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which of these is not  like the other?

I’m finding myself in the rather unusual situation of being a temp who loves her job. I’m trying not to get too attached to this, because well, it’s temporary, but this is hard for a few reasons: (1) I’ve been working there for the better part of three years, albeit in a different capacity than I am now. (2) This new market vendor study I’m working on is going to be crazy fun. And (3), I kind of wish I were pursuing a career that related in some way to food systems. I also really want to be a librarian. I was just offered a low-level part time position in my local library. I accepted, of course, so I’ll be working 40 hours a week, split among my three jobs. And it’s becoming clearer every day how torn I am between these two directions. So, yeah, I’m trying to not love my job too much, but I know that’s never going to happen.

Anyway, I bring up my love for my job because I think I need to enforce a little professional distance here on this blog. I’d love to talk all about this market vendor survey that I’ll be spending so much time on, but I have a feeling that might not be a great idea in terms od keeping my job. At the very least, I will be asking permission from my boss and the farmers to publish draft versions of farm case studies here, and I think they’ll probably consent to that: it’s really just good publicity for the farmers, and farmers could use more publicity. Beyond that, though, I don’t think I’ll be writing about my day-to-day activities on this project, and as much as I’d love to, I won’t be writing about how frustrating temping at a huge research university can be. Why? Because I’m classy, that’s why. So while I’d love to go on and on about this preliminary market vendor meeting I had today, and how cool it was, I won’t.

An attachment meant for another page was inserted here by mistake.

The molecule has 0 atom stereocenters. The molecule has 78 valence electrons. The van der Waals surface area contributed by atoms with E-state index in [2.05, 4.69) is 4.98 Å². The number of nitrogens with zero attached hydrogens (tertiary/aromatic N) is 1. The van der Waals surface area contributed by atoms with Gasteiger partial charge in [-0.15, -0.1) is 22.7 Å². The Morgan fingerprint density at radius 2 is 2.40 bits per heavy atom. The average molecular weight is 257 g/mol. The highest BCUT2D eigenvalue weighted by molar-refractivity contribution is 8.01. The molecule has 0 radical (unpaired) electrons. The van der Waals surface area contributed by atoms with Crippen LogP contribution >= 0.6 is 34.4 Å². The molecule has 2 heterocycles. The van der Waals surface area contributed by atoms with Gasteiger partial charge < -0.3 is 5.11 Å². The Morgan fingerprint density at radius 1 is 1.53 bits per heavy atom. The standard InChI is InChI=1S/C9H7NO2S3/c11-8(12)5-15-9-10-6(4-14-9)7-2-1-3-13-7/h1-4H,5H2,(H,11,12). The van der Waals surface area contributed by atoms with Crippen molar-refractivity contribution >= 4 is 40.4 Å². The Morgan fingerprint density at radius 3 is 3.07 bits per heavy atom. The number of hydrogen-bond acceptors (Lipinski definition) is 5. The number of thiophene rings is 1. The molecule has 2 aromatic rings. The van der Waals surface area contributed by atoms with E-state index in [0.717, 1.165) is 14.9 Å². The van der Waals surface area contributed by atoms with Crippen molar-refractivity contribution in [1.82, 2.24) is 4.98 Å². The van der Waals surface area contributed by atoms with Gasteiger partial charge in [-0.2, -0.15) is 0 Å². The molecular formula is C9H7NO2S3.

In other news, I’ve been reading  cookbooks like it’s my (fourth) job. I’ve always been a very avid reader, partially enforced by the fact that I majored in English, and was “forced” to read 25+ books every semester. However, now that I’ve graduated, I’m finding it really relaxing to read slowly. For once in my life I can take a month to read a really good book (currently: Rushdie’s Satanic Verses), and not feel guilty about taking my time and enjoying it. However, when I go two weeks without completing a book, I start feeling guilty and antsy – something in me loves the act of closing a book and knowing it’s done. I’ve been taking care of that itch mostly by reading lots of graphic novels (new favorite: The Invisibles, by Grant Morrison), which I can plow through in a day with no problem. Recently, though, I’ve started devouring cookbooks. There’s no plot, so I can put them down whenever I want. They’re practical (moreso now that I have time to cook in the evenings). And I just like them. So I picked up three from the library today: Recipes from America’s Small Farms, Simply in Season, and The Sustainable Kitchen. I’m pretty low on ideas for what to cook in the winter that revolves around Michigan produce. Reviews and recipes to follow! I got a bread baking book too, Bread Alone. That has nothing to do with local food (at least until I find a source for local flour), but it’s fun anyway.